0
$\begingroup$

Suppose that the functions $f: \mathbb R^2 \to \mathbb R$ and $h: \mathbb R^2 \to \mathbb R$ are continuously differentiable. Find necessary and sufficient conditions for these functions to be first-order approximations of each other at the point (0,0).

$\endgroup$
  • $\begingroup$ Do you know the definition of "first-order approximation"? $\endgroup$ – Martín-Blas Pérez Pinilla Apr 8 at 16:47
  • $\begingroup$ Yes, from the theorem: let O be an open subset of R^n and suppose that the function f: O -> R is cont diff. Let x be a point in O. Then lim as h -> 0 (f(x+h)-[f(x)+<grad*f(x),h>])/ ||h|| = 0 $\endgroup$ – Amanda Lococo Apr 8 at 16:54
  • $\begingroup$ Then, start calculating the gradients of the functions. $\endgroup$ – Martín-Blas Pérez Pinilla Apr 8 at 16:58
  • $\begingroup$ Ok, so for f, we get that f' = df/dx(0,0)+df/dy(0,0) and similarly for h' = dh/dx(0,0)+dh/dy(0,0). Should I put these in the equation and simply solve to see when they are equivalent? $\endgroup$ – Amanda Lococo Apr 8 at 17:03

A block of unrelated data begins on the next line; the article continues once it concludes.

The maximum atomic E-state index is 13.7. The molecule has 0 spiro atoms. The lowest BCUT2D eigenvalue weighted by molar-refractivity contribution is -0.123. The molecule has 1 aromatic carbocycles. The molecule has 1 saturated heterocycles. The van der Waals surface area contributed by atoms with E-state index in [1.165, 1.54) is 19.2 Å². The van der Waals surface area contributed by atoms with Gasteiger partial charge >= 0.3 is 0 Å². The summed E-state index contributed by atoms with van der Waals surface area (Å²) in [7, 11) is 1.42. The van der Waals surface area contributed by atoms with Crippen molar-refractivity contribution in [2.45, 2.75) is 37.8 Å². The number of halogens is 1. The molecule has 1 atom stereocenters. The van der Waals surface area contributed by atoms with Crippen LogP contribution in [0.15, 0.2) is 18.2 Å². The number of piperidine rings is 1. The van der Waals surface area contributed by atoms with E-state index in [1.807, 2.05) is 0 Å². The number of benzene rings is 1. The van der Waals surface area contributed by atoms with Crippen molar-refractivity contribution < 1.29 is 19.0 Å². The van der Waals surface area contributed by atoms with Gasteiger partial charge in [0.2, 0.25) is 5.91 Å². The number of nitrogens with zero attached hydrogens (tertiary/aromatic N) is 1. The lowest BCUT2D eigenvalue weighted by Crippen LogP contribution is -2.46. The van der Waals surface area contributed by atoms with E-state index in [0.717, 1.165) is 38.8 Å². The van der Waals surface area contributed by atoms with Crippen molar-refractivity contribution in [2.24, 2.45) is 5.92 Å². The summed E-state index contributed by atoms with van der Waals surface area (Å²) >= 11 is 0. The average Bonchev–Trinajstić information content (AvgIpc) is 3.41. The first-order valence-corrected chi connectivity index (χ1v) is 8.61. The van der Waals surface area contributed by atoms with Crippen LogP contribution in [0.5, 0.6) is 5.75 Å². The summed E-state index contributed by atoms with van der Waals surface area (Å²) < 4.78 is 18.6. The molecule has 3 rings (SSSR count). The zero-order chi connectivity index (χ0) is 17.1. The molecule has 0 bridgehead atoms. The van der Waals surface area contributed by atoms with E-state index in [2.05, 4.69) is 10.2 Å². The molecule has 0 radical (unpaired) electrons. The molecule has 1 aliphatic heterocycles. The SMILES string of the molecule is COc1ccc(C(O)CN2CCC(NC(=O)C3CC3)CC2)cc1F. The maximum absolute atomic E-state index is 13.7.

• $\begingroup$ Gradient is a vector... $\endgroup$ – Martín-Blas Pérez Pinilla Apr 8 at 18:35
0
$\begingroup$

See https://en.wikipedia.org/wiki/Order_of_approximation#First-order.

First-order approximation means coincidence of functions and first derivatives in the point, so $$f(0,0) = h(0,0)$$ $$\cdots = Df(0,0) = Dh(0,0) = \cdots$$ where you can write $Df(0,0)$, $Dh(0,0)$ using partial derivatives...

$\endgroup$

Your Answer

By clicking “Post Your Answer”, you agree to our terms of service, privacy policy and cookie policy

Not the answer you're looking for? Browse other questions tagged or ask your own question.